Firm’s decision to go Asian is one we’re all living with

Earlier this month, Whittier Wood Products, a Eugene company that produces wood furniture, announced plans to lay off 100 of its workers and move most of its manufacturing operation to Vietnam.

CEO Scott Whittier was quoted in media reports as stating that the competition from Asian-made furniture left his company, which was founded by his father in 1975, with no other choice.

Sales have fallen for three years, down from $50 million in 2005 to an expected $28 million this year, he said. In July, the company bought a 150,000-square-foot plant near Ho Chi Minh City, formerly Saigon, and hopes to start production in 2007.

The company plans to keep 85 employees in Eugene and produce birch bookcases and several other products. It will buy alder in the United States for its Vietnamese plant, and then ship the furniture back to the United States.

The declining sales is the reason why the decision was not a big surprise to employees, one of whom is a friend of mine – which is why I’m particularly interested in this company’s fortunes.

The average tenure of the departing employees is 10 years, according to news reports.

When you look at just the bottom line, Whittier’s move appears to be the only logical one. He said the $150 a month the company will pay a worker in Vietnam compares to $1,920 a month paid to Eugene workers, who also get a health package and a 401(k) retirement benefit.

You’ve probably seen Whittier’s products and you may very well have some in your house or office. The company produces indoor and outdoor wood chairs and tables, benches, and furniture such as bar stools and entertainment centers, mostly of birch and alder. Whittier generally uses solid hardwood rather than a lot of veneer and composites like many other manufacturers. You can buy its products at stores like Bi-Mart, Fred Meyer, furniture retailers, unfinished furniture stores, etc.

My family has had some Whittier Wood Products bookcases and an entertainment center for years. It’s been good furniture.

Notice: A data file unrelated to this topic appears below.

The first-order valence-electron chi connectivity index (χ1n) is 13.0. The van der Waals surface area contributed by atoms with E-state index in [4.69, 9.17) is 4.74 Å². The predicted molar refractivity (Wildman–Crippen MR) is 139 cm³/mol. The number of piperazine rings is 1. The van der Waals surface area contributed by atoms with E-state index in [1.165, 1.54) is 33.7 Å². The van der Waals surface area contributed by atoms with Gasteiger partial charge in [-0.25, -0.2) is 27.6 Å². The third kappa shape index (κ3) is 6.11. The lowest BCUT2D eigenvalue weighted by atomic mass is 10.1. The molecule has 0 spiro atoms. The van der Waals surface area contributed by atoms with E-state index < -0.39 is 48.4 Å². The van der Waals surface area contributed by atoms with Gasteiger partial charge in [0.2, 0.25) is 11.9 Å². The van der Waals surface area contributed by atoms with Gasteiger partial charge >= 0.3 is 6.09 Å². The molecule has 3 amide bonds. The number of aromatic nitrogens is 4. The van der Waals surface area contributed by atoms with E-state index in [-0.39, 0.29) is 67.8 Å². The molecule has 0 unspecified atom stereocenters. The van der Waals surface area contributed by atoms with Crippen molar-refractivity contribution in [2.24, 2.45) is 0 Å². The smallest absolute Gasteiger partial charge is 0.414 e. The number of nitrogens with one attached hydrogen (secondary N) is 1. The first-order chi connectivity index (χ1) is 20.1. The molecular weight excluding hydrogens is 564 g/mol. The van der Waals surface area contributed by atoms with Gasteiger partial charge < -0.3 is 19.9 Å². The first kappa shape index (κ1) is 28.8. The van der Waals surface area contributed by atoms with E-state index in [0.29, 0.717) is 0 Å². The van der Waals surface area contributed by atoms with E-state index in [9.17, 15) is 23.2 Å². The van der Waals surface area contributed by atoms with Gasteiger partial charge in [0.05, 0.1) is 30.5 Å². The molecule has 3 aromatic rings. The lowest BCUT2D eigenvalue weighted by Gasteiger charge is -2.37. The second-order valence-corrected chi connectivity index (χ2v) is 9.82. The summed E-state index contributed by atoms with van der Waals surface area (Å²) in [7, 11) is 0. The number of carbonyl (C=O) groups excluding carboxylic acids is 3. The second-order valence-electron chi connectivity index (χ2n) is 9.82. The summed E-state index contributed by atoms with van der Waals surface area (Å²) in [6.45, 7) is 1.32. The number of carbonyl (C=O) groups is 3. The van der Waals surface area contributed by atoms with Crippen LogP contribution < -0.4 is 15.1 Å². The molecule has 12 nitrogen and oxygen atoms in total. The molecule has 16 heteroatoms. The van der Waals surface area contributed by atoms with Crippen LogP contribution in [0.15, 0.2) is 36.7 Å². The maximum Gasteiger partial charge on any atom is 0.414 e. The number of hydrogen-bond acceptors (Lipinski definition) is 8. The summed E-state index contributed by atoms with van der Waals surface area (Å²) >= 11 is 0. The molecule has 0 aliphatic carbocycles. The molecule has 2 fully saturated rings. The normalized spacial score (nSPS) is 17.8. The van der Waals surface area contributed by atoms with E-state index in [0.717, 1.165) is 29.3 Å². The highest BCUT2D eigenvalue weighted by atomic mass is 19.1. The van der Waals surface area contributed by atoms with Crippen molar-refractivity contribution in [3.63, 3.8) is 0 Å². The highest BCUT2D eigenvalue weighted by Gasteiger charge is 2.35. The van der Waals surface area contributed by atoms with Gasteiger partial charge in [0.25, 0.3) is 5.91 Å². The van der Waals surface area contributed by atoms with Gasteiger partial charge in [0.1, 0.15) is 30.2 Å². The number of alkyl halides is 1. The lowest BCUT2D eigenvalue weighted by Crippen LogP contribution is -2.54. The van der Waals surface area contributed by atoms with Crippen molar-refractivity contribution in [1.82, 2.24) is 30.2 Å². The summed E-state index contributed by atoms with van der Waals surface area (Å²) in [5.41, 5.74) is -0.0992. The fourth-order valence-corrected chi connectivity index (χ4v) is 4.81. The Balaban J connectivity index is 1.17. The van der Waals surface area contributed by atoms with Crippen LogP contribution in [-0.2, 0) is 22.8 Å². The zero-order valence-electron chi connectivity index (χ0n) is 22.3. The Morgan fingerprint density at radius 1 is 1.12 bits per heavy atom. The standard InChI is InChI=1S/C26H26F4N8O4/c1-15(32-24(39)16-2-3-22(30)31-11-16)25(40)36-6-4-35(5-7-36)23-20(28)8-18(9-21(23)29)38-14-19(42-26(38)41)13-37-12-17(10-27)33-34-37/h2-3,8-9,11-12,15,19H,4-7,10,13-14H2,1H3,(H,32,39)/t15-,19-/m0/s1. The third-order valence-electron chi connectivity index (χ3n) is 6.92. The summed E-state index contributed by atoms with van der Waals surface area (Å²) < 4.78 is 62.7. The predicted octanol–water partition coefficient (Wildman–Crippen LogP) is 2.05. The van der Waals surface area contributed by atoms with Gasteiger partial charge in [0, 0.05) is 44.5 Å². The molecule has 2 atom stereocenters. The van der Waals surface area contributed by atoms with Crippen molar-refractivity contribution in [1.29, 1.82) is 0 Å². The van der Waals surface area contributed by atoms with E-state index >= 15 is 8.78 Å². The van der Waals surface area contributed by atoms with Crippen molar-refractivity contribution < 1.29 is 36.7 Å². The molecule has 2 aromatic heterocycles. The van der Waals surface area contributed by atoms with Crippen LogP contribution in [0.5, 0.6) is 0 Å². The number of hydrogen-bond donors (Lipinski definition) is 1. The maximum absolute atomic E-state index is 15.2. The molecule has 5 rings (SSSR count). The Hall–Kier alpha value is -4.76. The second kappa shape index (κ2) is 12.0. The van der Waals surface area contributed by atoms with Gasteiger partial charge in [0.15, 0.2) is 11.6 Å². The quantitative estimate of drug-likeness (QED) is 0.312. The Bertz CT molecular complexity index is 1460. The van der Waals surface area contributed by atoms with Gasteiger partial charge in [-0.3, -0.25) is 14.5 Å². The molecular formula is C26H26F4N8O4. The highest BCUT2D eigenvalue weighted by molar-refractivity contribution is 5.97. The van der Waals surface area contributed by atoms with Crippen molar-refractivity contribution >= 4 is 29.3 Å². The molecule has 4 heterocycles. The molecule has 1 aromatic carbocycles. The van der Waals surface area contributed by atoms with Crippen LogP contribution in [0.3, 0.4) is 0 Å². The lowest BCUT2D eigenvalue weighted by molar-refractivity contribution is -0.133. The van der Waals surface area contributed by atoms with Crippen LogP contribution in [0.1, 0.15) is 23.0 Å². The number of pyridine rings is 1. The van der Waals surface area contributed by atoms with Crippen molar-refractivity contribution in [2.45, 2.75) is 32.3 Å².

Whittier’s work force has dropped below 200 after reaching a high of 450 in 1999, according to reports.

Here’s a formerly solid, well-managed company that produces very nice products for a reasonable price, that’s been forced to dump its workers and go overseas. It’s a refrain we’ve all been hearing for the last decade or more.

I’ve written about this before, namely when I said that the arrival of the Super Wal-Mart in Lebanon did not portend good things for the business community in this area, even if the store does offer cheap prices.

That column elicited some complaints from readers who reminded me, in effect, that the market is free and cheap prices are good. They’re right. The market is free, as it should be, and cheap prices are generally good – as long as they’re not destroying businesses that are providing jobs for our own people.

We Americans think in the short term and we think mostly of ourselves. We don’t see the big picture very well, particularly as we head down to the department store to buy the latest and greatest (cheap) merchandise to fill our houses.

We’re not the only ethno-centric country in the world, but we’re probably the nation that is the least aware of the rest of the world. Well, maybe North Koreans are less aware of the rest of the world.

And that self-centeredness tends to be individual as well.

It’s a complex world we live in, but if you boil it all down, the main reason these Whittier employees are looking for new jobs is because we Americans never bothered to think about the consequences of running down to the department store to buy that new whatever with the Made in Wherever sticker on it. I mean, shoot, it was a better deal.

But when we bought that shirt, that clock, that frying pan, that karaoke machine, or that entertainment center for less, very likely made by some native working for a few bucks a day in some overseas sweatshop, we put another nail in the coffin of a U.S. manufacturing plant.

It’s sobering to think where all this is probably going to lead, both locally and nationally. Blue-collar jobs are disappearing here, though there is plenty of demand for our raw materials at those overseas factories. Manufacturing is going overseas for almost everything we use.

Other than lost jobs here, that may not be a huge problem – as long as we’re getting along with everybody. But what would have happened in World War II if all our manufacturing capabilities had been overseas and most, if not all, of our major corporations had significant business interests in countries that might not always be our friend?

I’m not the first to say this, but this Whittier Wood Products story just brought it home a little closer than most of the news I read.

On another note, though, Wal-Mart is now crashing the generic drug market. It announced last week that it will sell some 300 generic prescription drugs for as little as $4 for a 30-day supply.

I’m not a big fan of drug companies, which, I suspect, are taking me and a lot of other people for a ride, especially those without insurance, for a ride. So maybe a little hard-nosed competition in the drug arena might be good for us all. But on the other hand, if manufacturers have to start making drugs in, say, Mongolia, to meet a giant retailer’s ultimatums about what price it’s going to pay as the dominant player in the market, let’s just hope Mongolia stays real friendly with us for a long time.